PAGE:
Around the club people called me mate or champ. Nobody knew my name. I knew few others myself. Greg Matthews called my ‘Tiger’ once and complemented the revs I got on the ball. That kept me going for a few weeks. It took me four months to reconcile why some blokes wore full whites to training?


Come January and I’d mentally checked out, mixing games in the lower grades with returns to Wagga to play – a place where I felt relevant in a cricketing sense.


I had been chewed up and spat out of the Grade Cricket system. Truth be known I wish I had made more of the experience: sought out coaches, formed friendships with teammates and explored the Sydney nightlife, and embraced the history and tradition of the club. I just couldn’t make peace with being an environment where I wasn’t one of the better players. So stupid, yet just the competitive nature I was wired with.


The name Dodson will not go down in the pantheon of the Eastern Suburbs cricket club like Wessels, Boycott, Greig, Roebuck, Rixon, Matthews, Haddin et al. Thankfully there was no My Cricket web statistics back in 2000. I experienced ‘the show’ and had a few adventures and misadventures along the way. I departed and continued my quest for cricketing relevance elsewhere…


About craig dodson

Born in the sporting mecca that is Wagga Wagga and now reside in Melbourne with my lovelly wife Sophie and son's Jack and Harry. Passionate Swans supporter and formally played cricket at a decent level and Aussie Rules at a not so decent level! Spend my days now perfecting my slice on the golf course and the owner of the worlds worst second serve on the tennis course.


  1. Mark 'Swish' Schwerdt says

    Did you mention Cam Mooney in your fax Craig?

  2. craig dodson says

    No mate, I figured pumping my tyres up to maximum inflation across two sporting codes may have been a bridge too far.

  3. Sean Curtain says

    Very very good Craig

    Had a mate who did a similar thing in Sydney with hockey, faked up his Melbourne experience when he moved up there, got drafted into the 1s, and at training was completely found out against State and Olympic standard players

    Love the good natured feedback and support they gave you.

    Well done for having a crack, you’ve negotiated a test Bowler better than JTH did against Kaspa


  4. Good piece Craig.

    Clearly wearing the Mango footy shorts to training on day one lacked gravitas….

  5. Craig- I really enjoyed this. Lots of funny lines and observations on the personalities and curiosities of a cricket club life.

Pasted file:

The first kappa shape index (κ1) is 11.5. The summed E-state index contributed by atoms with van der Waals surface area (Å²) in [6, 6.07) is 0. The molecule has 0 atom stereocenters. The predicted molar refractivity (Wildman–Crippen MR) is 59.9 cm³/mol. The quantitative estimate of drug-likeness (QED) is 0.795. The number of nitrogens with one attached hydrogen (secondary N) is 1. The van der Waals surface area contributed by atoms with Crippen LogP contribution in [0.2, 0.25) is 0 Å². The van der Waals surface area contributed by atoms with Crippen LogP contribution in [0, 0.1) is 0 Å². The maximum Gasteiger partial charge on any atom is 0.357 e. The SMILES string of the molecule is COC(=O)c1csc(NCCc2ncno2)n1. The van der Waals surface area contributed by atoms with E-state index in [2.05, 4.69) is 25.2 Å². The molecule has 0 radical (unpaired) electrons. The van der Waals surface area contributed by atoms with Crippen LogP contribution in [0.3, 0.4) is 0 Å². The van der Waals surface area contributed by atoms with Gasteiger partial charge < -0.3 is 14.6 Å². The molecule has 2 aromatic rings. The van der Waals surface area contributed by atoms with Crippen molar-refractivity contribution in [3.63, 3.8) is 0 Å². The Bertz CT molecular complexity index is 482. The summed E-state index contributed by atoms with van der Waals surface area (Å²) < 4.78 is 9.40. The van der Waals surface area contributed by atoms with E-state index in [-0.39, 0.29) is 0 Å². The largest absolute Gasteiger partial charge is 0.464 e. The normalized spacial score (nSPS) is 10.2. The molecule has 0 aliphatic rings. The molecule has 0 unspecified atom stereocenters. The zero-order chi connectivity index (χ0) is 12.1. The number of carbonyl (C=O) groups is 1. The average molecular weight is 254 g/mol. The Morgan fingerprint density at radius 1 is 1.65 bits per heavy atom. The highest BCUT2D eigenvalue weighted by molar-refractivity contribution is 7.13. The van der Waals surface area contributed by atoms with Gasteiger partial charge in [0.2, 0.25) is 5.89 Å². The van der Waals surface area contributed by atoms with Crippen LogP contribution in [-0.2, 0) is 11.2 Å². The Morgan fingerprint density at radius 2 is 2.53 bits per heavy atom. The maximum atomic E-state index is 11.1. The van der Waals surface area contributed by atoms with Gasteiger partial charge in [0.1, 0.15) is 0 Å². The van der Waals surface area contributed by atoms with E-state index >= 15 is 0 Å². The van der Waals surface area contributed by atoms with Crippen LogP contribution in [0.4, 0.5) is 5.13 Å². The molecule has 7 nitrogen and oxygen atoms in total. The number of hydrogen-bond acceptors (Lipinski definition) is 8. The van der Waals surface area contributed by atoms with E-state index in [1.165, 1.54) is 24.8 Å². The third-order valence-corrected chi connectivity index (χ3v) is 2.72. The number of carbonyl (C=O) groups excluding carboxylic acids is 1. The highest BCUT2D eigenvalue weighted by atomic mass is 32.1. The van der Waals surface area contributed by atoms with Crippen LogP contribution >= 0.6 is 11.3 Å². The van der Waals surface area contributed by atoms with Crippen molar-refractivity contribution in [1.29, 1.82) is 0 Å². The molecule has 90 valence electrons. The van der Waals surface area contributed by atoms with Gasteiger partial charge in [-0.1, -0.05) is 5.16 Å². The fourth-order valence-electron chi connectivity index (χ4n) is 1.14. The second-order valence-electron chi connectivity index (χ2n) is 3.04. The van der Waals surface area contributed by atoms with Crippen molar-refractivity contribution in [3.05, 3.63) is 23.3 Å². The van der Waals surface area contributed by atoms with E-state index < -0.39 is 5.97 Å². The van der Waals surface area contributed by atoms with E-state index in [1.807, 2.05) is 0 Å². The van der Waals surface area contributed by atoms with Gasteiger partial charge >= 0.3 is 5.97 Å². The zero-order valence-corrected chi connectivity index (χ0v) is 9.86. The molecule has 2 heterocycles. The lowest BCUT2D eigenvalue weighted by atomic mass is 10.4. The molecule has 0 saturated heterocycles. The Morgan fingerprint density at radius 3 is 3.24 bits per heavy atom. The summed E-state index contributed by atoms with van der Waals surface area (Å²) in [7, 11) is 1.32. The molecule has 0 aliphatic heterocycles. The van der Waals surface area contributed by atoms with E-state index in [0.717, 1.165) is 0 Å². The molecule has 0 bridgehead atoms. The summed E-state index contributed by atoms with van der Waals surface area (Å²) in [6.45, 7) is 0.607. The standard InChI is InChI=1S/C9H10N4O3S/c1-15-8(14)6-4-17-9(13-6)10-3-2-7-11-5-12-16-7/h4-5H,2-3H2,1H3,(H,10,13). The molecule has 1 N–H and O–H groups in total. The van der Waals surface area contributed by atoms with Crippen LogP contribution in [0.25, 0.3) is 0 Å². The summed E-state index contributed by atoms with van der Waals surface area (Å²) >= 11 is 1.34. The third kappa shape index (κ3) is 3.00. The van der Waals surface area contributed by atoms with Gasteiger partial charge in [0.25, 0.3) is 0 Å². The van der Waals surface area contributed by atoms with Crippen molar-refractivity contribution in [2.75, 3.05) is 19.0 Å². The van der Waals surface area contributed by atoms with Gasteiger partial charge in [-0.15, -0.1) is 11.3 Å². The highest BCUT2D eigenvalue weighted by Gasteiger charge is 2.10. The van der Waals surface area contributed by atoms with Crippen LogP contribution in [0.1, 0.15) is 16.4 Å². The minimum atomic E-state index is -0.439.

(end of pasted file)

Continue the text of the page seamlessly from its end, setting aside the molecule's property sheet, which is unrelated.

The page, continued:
Coincidentally I also reflected on Greg Matthews this week and how he was somehow connected to the Hoodoo Gurus’ “Like Wow- Wipeout”. Heady days.

  6. i used to like playing Easts out at Woollahra. nice view of the golf course. David Hourn with no knees, a mid-on specialist.

    for us in the student teams the afternoon teas were the go, but only when away eg at Hawkesbury. i would eat more in that 20 minutes than i would in the rest of the impoverished week. and then go back out and bowl…

  7. Loved it Craig. Funny, honest, brutal. I had a 4 (maybe it was only 3 – all in D Grade) game career at West Torrens District Cricket Club in the early 70’s. Wet spring turf wickets were eye watering to a country boy raised on concrete, matting and malthoid. Highlight was facing David Hookes leggies in the nets. Lowlight was trying to land my leggies against David Hookes in the nets (on the pitch or within the oval precinct). A modest career back in the parklands on matting ensued. Water finds its level. Cheers.

  8. craig dodson says

    Sean – not sure I negotiated Stuart, rather I think my only claim would be that I survived without injury.

    Rocket – yep I don’t think the selectors at Easts took much interest in the Riverina Football League.

    Mickey – Mo was an individual, we can safely say that.

    Peter – I remember the golf course well, I was quite jittery fielding at fine leg, and going into the brace position when I heard a call of fore from over the fence.

    PB – did you take Hooksey’s leggies on, or pay respect? I hope you had at least one crack of trying to hit them into the carpark.

    I found my level in suburban turf cricket in Melbourne (level below grade cricket). Good standard and managed to play against Stuart Broad and an assortment of ex shield and random international players.

  9. Luke Reynolds says

    Love this Craig. Can see a lot of The Grade Cricketer’s work in your tale.
    Just finished Tea and No Sympathy, great read, though thought the first book was funnier.
    Could you have played third grade if you’d been out on more circuits with the Eastern Suburbs boys?!!